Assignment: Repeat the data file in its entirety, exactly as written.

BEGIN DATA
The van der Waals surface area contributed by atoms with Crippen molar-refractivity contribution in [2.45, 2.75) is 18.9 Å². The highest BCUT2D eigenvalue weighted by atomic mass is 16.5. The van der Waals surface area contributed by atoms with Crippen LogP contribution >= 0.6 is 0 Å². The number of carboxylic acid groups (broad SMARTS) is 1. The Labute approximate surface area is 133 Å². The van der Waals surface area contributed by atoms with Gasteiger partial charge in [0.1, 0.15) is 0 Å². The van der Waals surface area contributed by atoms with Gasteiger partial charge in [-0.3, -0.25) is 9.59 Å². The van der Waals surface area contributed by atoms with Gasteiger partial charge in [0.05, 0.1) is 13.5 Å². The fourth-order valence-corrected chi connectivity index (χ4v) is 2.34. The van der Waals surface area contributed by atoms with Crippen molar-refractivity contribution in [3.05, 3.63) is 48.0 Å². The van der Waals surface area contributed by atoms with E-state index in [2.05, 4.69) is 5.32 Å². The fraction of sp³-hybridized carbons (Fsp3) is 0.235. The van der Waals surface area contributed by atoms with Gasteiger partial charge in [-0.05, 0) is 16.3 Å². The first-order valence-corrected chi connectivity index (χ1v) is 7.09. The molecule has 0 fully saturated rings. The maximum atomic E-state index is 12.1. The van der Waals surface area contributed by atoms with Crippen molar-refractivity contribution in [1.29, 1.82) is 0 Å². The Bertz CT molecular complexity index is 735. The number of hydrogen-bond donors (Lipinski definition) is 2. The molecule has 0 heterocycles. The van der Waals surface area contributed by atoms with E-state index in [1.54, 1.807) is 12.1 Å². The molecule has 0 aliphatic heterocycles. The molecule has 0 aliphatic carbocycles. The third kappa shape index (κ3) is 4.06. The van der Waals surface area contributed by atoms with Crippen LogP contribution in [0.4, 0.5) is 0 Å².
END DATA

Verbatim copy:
The van der Waals surface area contributed by atoms with Crippen molar-refractivity contribution in [2.45, 2.75) is 18.9 Å². The highest BCUT2D eigenvalue weighted by atomic mass is 16.5. The van der Waals surface area contributed by atoms with Crippen LogP contribution >= 0.6 is 0 Å². The number of carboxylic acid groups (broad SMARTS) is 1. The Labute approximate surface area is 133 Å². The van der Waals surface area contributed by atoms with Gasteiger partial charge in [0.1, 0.15) is 0 Å². The van der Waals surface area contributed by atoms with Gasteiger partial charge in [-0.3, -0.25) is 9.59 Å². The van der Waals surface area contributed by atoms with Gasteiger partial charge in [0.05, 0.1) is 13.5 Å². The fourth-order valence-corrected chi connectivity index (χ4v) is 2.34. The van der Waals surface area contributed by atoms with Crippen molar-refractivity contribution in [3.05, 3.63) is 48.0 Å². The van der Waals surface area contributed by atoms with E-state index in [2.05, 4.69) is 5.32 Å². The fraction of sp³-hybridized carbons (Fsp3) is 0.235. The van der Waals surface area contributed by atoms with Gasteiger partial charge in [-0.05, 0) is 16.3 Å². The first-order valence-corrected chi connectivity index (χ1v) is 7.09. The molecule has 0 fully saturated rings. The maximum atomic E-state index is 12.1. The van der Waals surface area contributed by atoms with Crippen molar-refractivity contribution in [1.29, 1.82) is 0 Å². The Bertz CT molecular complexity index is 735. The number of hydrogen-bond donors (Lipinski definition) is 2. The molecule has 0 heterocycles. The van der Waals surface area contributed by atoms with E-state index in [1.54, 1.807) is 12.1 Å². The molecule has 0 aliphatic heterocycles. The molecule has 0 aliphatic carbocycles. The third kappa shape index (κ3) is 4.06. The van der Waals surface area contributed by atoms with Crippen LogP contribution in [0.4, 0.5) is 0 Å².